Make a commitment right now to sit with five key customers each week and listen to their problems for 15-20 minutes each. Transcribe the details of what they say. Who can’t afford 100 minutes per week? Then plot a matrix of the trends you’re hearing. Master a few Customer Discovery techniques and you’ll never look back. Nothing stopping you so far, right?

2. Park your bias at the door.

How many times have you heard “we know what our customers want”? Of course (you think) you do! But it’s too easy to fall foul of confirmation bias. Hearing what you want to hear (let’s face it, you’re in sales mode) is the enemy of innovation. Hearing what you didn’t already know is a key ingredient of innovation. Think unknown-unknowns!

3. Run at least one Design Sprint every month.

These are techniques anyone can master. Worst case scenario, get a little coaching. There is no excuse for not running internal sprints. Reality is, you can’t afford not to.

4. Identify opportunities in batches of 10.

Don’t spend months trying to refine the “next big idea” before taking the plunge. Nine out of 10 new ideas should never get out of the starting block. The trick is to be ruthless. Steve Jobs had a motto about saying no to things a lot. Is your one big bet one of the 9? Validate in hours, not months. That’s the trick.

5. Build a quick working prototype.

Prototypes are not difficult to put together. A paper scribble should be your first prototype. The trick is getting in front of users quickly. Show your prototype to those who described their problems during Customer Discovery. Ask them what they would change. Change it overnight and get it back to them the very next morning. Sound impossible? Then you haven’t heard of low-code platforms. They don’t require an entire tech team to build or deep tech know-how. And they can be updated fast – in hours, not days or weeks. Check out this blog post to learn more how low-code can help you create working, scalable, prototypes, and speed up your application development.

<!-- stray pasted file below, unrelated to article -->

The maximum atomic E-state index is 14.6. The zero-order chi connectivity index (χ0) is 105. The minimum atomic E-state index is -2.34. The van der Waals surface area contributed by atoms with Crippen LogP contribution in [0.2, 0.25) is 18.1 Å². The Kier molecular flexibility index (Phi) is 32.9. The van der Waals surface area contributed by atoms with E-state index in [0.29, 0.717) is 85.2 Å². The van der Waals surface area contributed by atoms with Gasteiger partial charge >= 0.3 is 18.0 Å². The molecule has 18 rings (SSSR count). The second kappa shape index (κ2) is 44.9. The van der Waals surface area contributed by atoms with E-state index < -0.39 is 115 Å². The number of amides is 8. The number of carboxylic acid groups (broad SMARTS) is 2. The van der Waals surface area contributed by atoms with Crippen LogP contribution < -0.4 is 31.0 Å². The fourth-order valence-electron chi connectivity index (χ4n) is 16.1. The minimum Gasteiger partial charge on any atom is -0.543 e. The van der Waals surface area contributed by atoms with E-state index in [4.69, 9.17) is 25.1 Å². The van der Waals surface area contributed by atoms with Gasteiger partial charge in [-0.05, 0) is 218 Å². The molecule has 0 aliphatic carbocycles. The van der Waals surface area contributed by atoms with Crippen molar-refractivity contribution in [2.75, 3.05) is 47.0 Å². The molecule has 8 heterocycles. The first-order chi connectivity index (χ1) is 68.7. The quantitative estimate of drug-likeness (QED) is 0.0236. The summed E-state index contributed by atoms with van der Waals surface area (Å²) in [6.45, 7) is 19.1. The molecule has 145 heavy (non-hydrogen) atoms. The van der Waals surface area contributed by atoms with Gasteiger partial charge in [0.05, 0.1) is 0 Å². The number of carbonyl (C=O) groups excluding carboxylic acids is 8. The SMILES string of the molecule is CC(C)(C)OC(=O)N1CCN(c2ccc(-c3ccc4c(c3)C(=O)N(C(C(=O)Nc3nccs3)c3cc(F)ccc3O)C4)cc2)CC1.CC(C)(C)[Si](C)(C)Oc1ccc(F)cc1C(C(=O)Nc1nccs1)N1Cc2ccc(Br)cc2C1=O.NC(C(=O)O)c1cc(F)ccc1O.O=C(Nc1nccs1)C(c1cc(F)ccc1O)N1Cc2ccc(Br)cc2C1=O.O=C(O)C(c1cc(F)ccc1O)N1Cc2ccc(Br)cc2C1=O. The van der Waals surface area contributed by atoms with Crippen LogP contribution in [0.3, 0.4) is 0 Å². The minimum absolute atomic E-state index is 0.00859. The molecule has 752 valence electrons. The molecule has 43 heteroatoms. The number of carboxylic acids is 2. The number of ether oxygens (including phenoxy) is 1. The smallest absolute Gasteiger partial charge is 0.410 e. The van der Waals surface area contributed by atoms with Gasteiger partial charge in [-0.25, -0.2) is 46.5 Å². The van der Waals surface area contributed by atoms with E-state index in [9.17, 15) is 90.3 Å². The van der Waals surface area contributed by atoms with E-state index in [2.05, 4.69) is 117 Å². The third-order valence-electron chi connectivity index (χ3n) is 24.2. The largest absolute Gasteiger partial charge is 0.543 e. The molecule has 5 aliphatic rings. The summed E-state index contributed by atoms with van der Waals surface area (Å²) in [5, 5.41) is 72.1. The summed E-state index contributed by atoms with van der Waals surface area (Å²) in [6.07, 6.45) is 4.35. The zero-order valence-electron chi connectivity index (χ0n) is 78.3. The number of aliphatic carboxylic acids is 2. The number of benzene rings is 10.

6. Test and learn fast-working, scalable, prototypes.

Track what’s happening on your prototype. Don’t stay wedded to your original version. I’m telling you now it will change. Multiple times. If it doesn’t, you’re doing something wrong. Don’t be the blocker. You’ll kill potential by trying to sell a prototype that could so easily have adapted to suit your customers' needs better and solve their problems.

7. Pivot or persevere.

Don’t hang on to your idea if the market – those early adopters who described their pain way back at Customer Discovery – is begging for change. Be open to pivoting your proposition. And when your users are jumping for joy, be prepared to execute fast.

8. Get a Digital Innovation Starter Kit.

Learn more about the “Digital Innovation Starter Kit” from BearingPoint Innovation Services. It includes the low-code platform from OutSystems. Sign up for your very own kit at: https://www.bearingpoint.com/en-ie/digitalinnovationkit/ 

Now, can you hear that? Is that the sound of your competitors-quivering in the long grass!